Playing by the rules” - an information security awareness and training module for July

Background and scope New this month

Poster thumbnailBoth the organization as a whole, and individual workers, are expected to comply with various rules concerning information security.  At face value, compliance is a binary condition – one either fulfils applicable information security-related obligations or does not.  However, it is not that simple in practice.

Compliance requirements vary in nature from “absolutely mandatory, no question whatsoever” down through “advisory”, “discretionary” or “good practices” and social pressures (such as “ethics” and “culture”) to purely individual matters (“morals”, “beliefs” and “habits”).

There are degrees of compliance in the sense that one may comply fully and unreservedly with the obligations, perhaps exceeding them in various respects, or one may barely and reluctantly comply “in principle” or “under sufferance”.  Likewise with non-compliance: flagrant, frequent or shameless disregard for the obligations clearly suggests more substantial issues than minor, occasional or accidental infractions.  The severity is greater if there is evidence or reasonable suspicion of malicious intent, arrogance or a patent lack of respect for authority, hinting potentially at an even bigger issue.

Furthermore, most laws, regulations, contracts/agreements, standards and corporate policies impose several distinct requirements, hence it is possible to comply with some but not necessarily all of them, while different parts of the organization may comply to different extents that may vary over time. 

There are differences between obligations imposed by the authorities (e.g. laws and regulations), by business partners (contractual terms, Service Level Agreements), by management (policies mostly), by peers and society (ethics and social norms) or self-imposed by individuals (beliefs and values).  In particular the penalties and other consequences of noncompliance vary, along with the likelihood of noncompliance being detected.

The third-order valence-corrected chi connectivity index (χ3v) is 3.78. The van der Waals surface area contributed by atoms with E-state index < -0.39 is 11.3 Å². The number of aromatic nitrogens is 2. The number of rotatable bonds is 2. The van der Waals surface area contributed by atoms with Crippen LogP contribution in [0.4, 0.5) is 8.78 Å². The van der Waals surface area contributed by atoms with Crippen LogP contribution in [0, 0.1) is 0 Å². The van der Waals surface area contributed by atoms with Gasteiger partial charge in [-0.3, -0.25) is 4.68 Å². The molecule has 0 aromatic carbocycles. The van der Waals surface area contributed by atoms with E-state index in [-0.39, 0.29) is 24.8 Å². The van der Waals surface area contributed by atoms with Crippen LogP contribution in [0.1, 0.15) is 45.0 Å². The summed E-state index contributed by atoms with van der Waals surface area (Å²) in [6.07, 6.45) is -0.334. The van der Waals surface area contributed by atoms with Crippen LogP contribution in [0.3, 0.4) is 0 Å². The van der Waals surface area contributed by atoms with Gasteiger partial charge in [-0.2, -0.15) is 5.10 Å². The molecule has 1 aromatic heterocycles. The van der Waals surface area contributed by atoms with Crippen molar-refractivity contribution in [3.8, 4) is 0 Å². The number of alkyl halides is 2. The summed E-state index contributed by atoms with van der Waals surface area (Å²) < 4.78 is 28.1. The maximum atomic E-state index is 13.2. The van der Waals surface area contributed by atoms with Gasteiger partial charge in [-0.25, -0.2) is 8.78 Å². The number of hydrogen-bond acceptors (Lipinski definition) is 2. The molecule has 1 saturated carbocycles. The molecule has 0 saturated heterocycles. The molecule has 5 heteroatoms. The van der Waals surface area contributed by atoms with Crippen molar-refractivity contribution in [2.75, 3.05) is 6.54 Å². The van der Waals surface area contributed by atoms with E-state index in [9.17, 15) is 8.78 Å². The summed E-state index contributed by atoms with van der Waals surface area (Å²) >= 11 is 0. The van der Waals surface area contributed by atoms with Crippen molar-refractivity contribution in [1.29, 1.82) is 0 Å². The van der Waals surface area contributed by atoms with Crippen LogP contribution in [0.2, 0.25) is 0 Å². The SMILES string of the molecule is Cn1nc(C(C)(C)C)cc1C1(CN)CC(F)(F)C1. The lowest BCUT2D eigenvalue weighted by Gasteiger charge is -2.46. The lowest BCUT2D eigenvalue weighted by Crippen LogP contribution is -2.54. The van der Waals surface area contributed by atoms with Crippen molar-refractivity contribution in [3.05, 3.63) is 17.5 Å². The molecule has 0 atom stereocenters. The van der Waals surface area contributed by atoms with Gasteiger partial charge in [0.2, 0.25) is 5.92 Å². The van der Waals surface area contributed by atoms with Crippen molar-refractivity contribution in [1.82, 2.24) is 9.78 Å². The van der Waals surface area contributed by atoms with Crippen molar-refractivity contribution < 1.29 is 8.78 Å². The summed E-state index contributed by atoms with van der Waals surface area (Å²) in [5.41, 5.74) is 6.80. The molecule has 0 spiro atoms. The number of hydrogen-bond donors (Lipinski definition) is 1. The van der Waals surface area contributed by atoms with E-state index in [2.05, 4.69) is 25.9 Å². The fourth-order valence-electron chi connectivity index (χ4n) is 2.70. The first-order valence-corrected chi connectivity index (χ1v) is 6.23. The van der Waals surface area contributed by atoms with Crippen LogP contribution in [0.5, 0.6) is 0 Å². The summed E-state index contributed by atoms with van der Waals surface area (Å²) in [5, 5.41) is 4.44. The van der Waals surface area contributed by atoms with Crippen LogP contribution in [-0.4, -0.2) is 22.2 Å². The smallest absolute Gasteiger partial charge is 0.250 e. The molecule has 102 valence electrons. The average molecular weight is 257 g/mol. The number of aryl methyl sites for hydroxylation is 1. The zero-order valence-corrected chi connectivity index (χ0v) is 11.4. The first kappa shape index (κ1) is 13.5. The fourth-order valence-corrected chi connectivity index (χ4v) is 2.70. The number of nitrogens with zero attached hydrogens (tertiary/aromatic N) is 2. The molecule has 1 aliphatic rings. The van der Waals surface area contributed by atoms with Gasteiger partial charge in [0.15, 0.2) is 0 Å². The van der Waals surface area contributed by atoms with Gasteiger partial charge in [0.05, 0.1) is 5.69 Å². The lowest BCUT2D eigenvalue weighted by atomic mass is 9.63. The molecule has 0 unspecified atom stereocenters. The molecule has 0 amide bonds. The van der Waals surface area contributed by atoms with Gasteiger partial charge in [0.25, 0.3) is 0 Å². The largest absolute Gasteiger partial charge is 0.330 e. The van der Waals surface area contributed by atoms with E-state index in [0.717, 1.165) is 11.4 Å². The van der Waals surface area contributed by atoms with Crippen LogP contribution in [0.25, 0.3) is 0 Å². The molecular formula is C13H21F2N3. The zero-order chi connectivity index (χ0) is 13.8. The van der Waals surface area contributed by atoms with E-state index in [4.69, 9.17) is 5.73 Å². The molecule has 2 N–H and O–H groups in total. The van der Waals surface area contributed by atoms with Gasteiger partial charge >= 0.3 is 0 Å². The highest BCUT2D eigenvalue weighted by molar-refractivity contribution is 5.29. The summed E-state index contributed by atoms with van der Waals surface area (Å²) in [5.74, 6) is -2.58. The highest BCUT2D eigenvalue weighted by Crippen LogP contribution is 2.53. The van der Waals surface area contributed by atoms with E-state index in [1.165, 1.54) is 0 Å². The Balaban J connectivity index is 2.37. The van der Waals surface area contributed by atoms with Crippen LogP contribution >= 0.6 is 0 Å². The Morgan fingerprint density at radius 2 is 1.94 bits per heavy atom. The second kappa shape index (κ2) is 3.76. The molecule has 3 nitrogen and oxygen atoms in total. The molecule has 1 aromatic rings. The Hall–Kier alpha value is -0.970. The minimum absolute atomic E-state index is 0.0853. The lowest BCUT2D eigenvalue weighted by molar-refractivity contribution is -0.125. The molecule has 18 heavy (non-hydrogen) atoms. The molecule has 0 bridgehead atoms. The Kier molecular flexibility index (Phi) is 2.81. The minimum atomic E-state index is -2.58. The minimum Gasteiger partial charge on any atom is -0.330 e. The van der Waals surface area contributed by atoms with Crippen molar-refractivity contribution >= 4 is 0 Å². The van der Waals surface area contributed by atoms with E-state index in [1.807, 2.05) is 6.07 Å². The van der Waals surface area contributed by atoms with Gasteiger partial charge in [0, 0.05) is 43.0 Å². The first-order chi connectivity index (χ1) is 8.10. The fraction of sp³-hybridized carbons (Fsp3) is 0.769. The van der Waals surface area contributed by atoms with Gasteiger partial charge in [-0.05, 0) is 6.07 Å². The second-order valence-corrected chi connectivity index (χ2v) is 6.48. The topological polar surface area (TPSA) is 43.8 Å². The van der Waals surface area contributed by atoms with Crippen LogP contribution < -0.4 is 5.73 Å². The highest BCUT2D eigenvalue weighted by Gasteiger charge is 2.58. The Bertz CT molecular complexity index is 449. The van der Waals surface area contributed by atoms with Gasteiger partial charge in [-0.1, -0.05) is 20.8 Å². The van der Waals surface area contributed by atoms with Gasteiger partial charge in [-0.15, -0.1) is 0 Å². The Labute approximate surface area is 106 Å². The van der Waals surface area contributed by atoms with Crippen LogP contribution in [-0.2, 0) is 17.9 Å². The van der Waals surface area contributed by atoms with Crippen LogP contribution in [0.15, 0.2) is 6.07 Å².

In short, there are information risks here.

Generally speaking, we need to be made aware of the rules, helped to understand and appreciate what is expected of us, and motivated to comply ... which is of course where NoticeBored comes into play.  Simply publishing a few policies is nowhere near good enough.  Telling employees to “comply, or else!” doesn’t really achieve much either.  We can, and must, do better.

Learning objectives

July’’s awareness and training module:

  • Makes workers broadly aware of their own and the organization’s compliance obligations and expectations relating to information security;
  • Helps everyone appreciate that we are all expected or obliged to behave in certain ways, and that doing so has benefits going beyond the individual (hinting at the purpose of having ‘rules’);
  • Mentions that compliance is actively monitored and checked, alluding to the possibility of enforcement actions and penalties for noncompliance - without being too heavy on the threat;
  • Supports and encourages management’s efforts to clarify, promulgate, monitor/endure compliance with and when necessary enforce corporate security policies, procedures etc.;
  • Distinguishes authorized from unauthorized noncompliance, using the specific terms “exemptions” and “exceptions” respectively;
  • For professionals, discusses the instrumentation and monitoring of systems, networks and processes in order to identify, flag and deal with noncompliance at the earliest opportunity, before things get out of hand – including the possibility of someone undermining or disabling the alarms and alerts in order to conceal nefarious activities.

Consider your learning objectives in relation to information security-related compliance, in particular any specific compliance challenges or issues that are worth emphasizing this month. 

Module 195 listing


As well as customizing the NoticeBored materials to suit your awareness branding and objectives, feel free to blend-in additional content.  Use the materials in the company newsletters and magazines, your intranet Security Zone, in awareness events and training courses, and for new employee induction or orientation purposes.

What’s next?

Tag along with us on NBlog as we work on the next awareness topic.  In addition to clues about what’s coming up through NoticeBored, we often share creative hints and tips on making security awareness and training even more effective.

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